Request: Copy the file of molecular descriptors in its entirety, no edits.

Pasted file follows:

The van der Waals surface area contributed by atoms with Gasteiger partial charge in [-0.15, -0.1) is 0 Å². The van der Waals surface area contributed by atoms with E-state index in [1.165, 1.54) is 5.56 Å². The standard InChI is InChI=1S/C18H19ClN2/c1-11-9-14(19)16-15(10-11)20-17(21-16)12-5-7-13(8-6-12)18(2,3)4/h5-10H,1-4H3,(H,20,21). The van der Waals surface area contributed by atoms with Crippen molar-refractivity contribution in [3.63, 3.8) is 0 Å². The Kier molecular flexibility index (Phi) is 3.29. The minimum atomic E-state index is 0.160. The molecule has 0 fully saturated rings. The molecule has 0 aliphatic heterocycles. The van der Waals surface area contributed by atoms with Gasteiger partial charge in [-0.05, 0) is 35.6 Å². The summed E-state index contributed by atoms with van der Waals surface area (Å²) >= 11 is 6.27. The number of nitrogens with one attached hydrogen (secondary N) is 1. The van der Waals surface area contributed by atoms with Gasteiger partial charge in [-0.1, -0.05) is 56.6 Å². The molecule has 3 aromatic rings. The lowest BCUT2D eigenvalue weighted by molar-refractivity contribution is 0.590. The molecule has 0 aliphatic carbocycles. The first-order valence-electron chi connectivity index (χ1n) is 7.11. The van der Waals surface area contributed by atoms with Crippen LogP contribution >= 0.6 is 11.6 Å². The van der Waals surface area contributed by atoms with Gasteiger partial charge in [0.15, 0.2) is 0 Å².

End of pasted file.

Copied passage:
The van der Waals surface area contributed by atoms with Gasteiger partial charge in [-0.15, -0.1) is 0 Å². The van der Waals surface area contributed by atoms with E-state index in [1.165, 1.54) is 5.56 Å². The standard InChI is InChI=1S/C18H19ClN2/c1-11-9-14(19)16-15(10-11)20-17(21-16)12-5-7-13(8-6-12)18(2,3)4/h5-10H,1-4H3,(H,20,21). The van der Waals surface area contributed by atoms with Crippen molar-refractivity contribution in [3.63, 3.8) is 0 Å². The Kier molecular flexibility index (Phi) is 3.29. The minimum atomic E-state index is 0.160. The molecule has 0 fully saturated rings. The molecule has 0 aliphatic heterocycles. The van der Waals surface area contributed by atoms with Gasteiger partial charge in [-0.05, 0) is 35.6 Å². The summed E-state index contributed by atoms with van der Waals surface area (Å²) >= 11 is 6.27. The number of nitrogens with one attached hydrogen (secondary N) is 1. The van der Waals surface area contributed by atoms with Gasteiger partial charge in [-0.1, -0.05) is 56.6 Å². The molecule has 3 aromatic rings. The lowest BCUT2D eigenvalue weighted by molar-refractivity contribution is 0.590. The molecule has 0 aliphatic carbocycles. The first-order valence-electron chi connectivity index (χ1n) is 7.11. The van der Waals surface area contributed by atoms with Crippen LogP contribution >= 0.6 is 11.6 Å². The van der Waals surface area contributed by atoms with Gasteiger partial charge in [0.15, 0.2) is 0 Å².